Don’s Top 10 From August 23, 1987
Back into time with the local survey from Sunday, August 23, 1987. The top 10 singles:
"Didn't We Almost Have It Al" by Whitney Houston
(#16 last week) One of the few hits of the era not to have had a video made for it, partly because Arista Records decided to release this as the second single from "Whitney" instead of "For The Love Of You". Had the same feel as her previous smash "The Greatest Love Of All".
"I Still Haven't Found What I'm Looking For" by U2
(#9 last week) The Edge didn't particularly like this track in its beginning stage, calling it ""Eye Of The Tiger" with a reggae beat". Like much of The Joshua Tree, the song was inspired by the group's interest in American music. "I Still Haven't Found What I'm Looking For" exhibits influences from gospel music and its lyrics describe spiritual yearning.
"Alone" by Heart
(#5 last week) One of my favorite rock ballads, & underrated by critics. I miss Heart! Lucky enough to meet Ann & Nancy after a concert. Too bad my photo right in between them was accidentally thrown out. At least I have my memory!
"Rock Steady" by The Whispers
(#13 last week) It took this veteran R&B group 18 albums to come up with their biggest hit. Produced by the hitmaking team of L.A. Reid and Babyface.
"Heart & Soul" by T'Pau
(#7 last week) This marked the third time a song with the title "Heart & Soul" was a hit, following The Cleftones in 1861, & Huey Lewis And The News in 1983. T'Pau was a British band. They took their name from a Vulcan elder in "Star Trek".
"I Just Can't Stop Loving You" by Michael Jackson featuring Siedah Garrett
(#8 last week) The first single from "Bad", the highly anticipated followup to "Thriller". The presence of Garrett on the track was a last-minute decision by Jackson and producer Quincy Jones, after Jackson's first two choices for the duet, Barbra Streisand & Whitney Houston, both decided against participating. Garrett, a protégé of Jones's who co-wrote another song on Bad, "Man In The Mirror", did not know that she would be singing the song until the day of the recording session.
"Luka" by Suzanne Vega
(#4 last week) A profound classic, one of the few popular songs to deal with the topics of child abuse & domestic violence. Nominated for all the big Grammy Awards. Vega has an interesting family tree. Her mom was of German-Swedish heritage, while her father was Scottish-English-Irish. Thery divorced soon after Vega was born in southern California. Her stepfather Ed Vega from Puerto Rico, moved the family to New York City when Suzanne was only two.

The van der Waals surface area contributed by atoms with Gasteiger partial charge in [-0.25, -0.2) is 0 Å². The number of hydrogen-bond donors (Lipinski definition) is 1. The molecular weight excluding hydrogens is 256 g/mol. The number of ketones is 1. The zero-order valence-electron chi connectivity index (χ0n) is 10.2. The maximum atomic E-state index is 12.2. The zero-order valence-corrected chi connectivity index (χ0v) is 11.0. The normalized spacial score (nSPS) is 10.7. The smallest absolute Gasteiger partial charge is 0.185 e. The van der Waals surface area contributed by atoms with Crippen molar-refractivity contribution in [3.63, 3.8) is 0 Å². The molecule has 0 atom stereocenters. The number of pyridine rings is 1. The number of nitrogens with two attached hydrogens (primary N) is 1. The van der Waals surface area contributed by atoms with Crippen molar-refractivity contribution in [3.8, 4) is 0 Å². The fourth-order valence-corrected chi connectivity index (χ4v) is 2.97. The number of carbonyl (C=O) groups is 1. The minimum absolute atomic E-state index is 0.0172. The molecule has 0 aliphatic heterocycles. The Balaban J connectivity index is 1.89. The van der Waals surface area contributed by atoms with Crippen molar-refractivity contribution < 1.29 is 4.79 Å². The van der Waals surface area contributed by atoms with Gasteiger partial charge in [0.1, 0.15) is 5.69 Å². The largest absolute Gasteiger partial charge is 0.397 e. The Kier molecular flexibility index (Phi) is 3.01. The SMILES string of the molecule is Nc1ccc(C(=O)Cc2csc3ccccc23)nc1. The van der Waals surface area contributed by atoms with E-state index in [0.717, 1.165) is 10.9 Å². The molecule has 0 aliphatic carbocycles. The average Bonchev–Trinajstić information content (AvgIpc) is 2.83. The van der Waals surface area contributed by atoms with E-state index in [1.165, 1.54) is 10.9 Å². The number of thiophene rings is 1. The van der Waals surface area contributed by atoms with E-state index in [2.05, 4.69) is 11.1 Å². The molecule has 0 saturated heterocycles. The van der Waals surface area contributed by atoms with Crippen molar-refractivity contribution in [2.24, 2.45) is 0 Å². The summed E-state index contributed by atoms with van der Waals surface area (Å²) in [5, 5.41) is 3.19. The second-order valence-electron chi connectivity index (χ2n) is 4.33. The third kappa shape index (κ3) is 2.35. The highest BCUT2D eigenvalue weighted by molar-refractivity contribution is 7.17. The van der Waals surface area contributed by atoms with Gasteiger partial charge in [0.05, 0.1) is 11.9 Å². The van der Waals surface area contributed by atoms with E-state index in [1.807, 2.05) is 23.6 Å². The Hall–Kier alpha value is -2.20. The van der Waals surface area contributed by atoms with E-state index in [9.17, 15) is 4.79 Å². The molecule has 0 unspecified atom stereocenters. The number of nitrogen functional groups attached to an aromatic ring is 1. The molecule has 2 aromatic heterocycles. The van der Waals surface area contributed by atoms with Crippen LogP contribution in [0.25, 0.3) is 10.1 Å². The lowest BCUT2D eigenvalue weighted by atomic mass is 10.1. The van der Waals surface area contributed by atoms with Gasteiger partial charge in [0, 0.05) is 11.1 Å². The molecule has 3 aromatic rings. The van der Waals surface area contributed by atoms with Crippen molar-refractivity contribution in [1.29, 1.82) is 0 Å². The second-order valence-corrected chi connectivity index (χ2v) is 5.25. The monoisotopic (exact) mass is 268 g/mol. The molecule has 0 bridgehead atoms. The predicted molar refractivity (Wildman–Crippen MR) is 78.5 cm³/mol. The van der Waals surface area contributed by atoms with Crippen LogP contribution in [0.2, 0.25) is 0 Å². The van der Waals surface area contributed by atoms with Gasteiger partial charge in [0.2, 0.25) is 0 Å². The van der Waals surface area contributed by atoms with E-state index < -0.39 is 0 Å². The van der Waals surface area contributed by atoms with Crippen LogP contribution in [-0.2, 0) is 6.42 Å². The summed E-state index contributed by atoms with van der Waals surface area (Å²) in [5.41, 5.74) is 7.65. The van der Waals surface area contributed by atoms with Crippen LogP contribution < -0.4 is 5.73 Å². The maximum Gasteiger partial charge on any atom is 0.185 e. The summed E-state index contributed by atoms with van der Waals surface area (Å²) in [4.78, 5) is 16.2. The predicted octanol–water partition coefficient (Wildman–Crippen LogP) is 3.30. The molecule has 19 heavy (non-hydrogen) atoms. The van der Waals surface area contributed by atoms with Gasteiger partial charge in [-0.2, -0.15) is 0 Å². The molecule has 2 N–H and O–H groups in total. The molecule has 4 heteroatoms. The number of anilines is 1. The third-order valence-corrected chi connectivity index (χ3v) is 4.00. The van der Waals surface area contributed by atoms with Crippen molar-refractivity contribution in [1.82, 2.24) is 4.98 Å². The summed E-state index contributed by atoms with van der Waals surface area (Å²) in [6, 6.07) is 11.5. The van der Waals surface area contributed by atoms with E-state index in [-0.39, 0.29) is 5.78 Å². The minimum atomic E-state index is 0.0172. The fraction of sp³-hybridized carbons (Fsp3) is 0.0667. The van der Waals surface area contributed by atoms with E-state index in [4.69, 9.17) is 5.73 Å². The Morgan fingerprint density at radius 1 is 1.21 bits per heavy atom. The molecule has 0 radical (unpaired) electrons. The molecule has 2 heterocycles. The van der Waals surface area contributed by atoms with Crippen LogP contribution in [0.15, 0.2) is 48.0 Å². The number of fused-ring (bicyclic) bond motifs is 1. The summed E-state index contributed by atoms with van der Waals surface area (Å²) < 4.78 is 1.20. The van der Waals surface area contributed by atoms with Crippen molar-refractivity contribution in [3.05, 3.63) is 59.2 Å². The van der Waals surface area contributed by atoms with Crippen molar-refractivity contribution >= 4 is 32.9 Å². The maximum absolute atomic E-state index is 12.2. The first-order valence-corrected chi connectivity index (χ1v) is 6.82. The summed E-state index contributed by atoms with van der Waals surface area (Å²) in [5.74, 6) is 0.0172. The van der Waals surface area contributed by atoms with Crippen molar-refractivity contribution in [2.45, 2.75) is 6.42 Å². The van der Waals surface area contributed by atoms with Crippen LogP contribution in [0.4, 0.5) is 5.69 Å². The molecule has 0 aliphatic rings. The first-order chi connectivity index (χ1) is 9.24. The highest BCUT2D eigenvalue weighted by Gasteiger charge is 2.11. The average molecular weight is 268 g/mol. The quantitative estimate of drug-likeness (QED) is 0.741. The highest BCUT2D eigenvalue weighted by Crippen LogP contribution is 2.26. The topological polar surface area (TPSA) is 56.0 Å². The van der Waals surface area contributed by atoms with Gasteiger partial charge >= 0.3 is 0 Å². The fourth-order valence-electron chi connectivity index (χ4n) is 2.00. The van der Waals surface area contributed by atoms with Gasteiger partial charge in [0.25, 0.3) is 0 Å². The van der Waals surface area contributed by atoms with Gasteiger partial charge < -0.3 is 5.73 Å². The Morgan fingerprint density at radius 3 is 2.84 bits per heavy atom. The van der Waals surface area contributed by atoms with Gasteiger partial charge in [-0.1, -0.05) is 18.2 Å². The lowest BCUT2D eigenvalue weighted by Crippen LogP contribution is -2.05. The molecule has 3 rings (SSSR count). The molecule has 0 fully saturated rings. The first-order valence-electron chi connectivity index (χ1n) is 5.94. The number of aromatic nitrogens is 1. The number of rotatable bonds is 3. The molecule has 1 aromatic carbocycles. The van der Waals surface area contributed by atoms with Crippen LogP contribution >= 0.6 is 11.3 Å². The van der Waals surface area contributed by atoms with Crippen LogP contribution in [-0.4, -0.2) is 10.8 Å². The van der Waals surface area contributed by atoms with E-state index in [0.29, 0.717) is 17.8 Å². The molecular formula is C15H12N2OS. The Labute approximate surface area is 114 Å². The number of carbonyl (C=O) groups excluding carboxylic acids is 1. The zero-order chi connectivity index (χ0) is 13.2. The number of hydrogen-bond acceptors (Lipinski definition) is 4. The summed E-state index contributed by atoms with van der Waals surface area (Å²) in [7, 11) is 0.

"I Want Your Sex" by George Michael
(#3 last week) This was on TWO hit albums, a rarity, both on Michael's album "Faith" & on the "Beverly Hills Cop II" soundtrack. Surprisingly, considering the title & subject matter, there was very little censorship of the song here in the U.S. But Michael himself has rarely performed it in concert.
"Who's That Girl" by Madonna
(#2 last week) More movie music, this one the title cut from Madonna's movie of the same name. She basically played a variation on her "Desperately Seeking Susan" character, a hipster wild child. The single immediately followed "La Isla Bonita" on the charts. To my ears, it almost sounds like the same song. Loved 'em both, though.
"La Bamba" by Los Lobos
(#1 last week; 2nd week at #1) The top 3 this week all come from movies! Los Lobos may be a one-hit wonder to top 40 radio fans, but they've had a solid career, their music spanning rock, country, tex-mex, folk, R&B, blues, & traditional Mexican sounds. .